OECD Development Co-operation Working Papers

ISSN :
2222-0518 (en ligne)
DOI :
10.1787/22220518
Cacher / Voir l'abstract
OECD Development Co-operation Working Papers cover work on understanding aid flows, strengthening aid delivery and improving development policy. Topics include, among others, aid statistics and architecture, aid effectiveness, capacity development, development co-operation systems and management, evaluation of development programmes, as well as the relationship between development and trade, conflict and fragility, environment, gender equality, governance and poverty reduction.
 

From Spoilers to Statebuilders: Constructive Approaches to Engagement with Non-State Armed Groups in Fragile States You or your institution have access to this content

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Auteur(s):
Sukanya Podder1
Author Affiliations
  • 1: Universit√© de Cranfield, Royaume-Uni

Date de publication
01 oct 2012
Bibliographic information
N°:
6
Pages
41
DOI
10.1787/5k49dfg21dr4-en

Cacher / Voir l'abstract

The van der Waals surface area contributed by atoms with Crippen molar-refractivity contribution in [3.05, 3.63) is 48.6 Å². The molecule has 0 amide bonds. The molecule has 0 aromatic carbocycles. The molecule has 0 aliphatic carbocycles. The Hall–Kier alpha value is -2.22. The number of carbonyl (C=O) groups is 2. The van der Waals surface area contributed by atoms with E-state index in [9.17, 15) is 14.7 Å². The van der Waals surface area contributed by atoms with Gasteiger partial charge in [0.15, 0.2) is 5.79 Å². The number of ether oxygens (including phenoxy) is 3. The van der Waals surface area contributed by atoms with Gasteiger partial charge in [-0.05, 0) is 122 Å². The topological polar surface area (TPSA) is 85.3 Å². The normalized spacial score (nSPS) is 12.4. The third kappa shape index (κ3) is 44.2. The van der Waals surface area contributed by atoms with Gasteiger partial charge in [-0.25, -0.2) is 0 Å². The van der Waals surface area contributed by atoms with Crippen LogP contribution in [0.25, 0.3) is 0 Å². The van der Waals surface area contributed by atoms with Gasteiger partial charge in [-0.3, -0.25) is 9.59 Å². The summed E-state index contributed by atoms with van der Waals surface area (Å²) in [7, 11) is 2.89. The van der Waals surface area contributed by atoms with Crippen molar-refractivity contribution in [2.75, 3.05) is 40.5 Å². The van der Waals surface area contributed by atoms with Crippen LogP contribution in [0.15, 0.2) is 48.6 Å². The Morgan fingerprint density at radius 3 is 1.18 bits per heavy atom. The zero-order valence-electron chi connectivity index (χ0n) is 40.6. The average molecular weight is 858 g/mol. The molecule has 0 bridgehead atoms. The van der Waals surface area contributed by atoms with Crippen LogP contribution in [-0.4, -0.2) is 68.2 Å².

The global policy discourse and the war on terror tend to ignore the wide variety of roles and agendas of non-state armed groups (NSAGs), viewing them primarily as threats to security, negative for peace and as important spoilers that can undermine successful peace building. They tend to be closely linked with other forms of transnational threats such as international terrorism, crime, narcotics, human trafficking, and the illicit trade in small arms. The paper argues that engaging with NSAGs on the basis of their positive or potentially positive impacts is more productive. It emphasises the importance of distinguishing different types of NSAG and understanding their motivation, mobilisation, financing and popular support in order to assess their claims to legitimacy. Potential entry points and policy guidelines for donors include the need for "bottom-up" statebuilding efforts in capacity trap countries like Afghanistan and DRC, the inclusion of legitimate groups in peace settlements and greater focus on the positive role of NSAGs in statebuilding. Finally, for statebuilding efforts to be successful they must be framed within a broader template of regional peacebuilding to prevent the externalisation or spillover of conflict and fragility.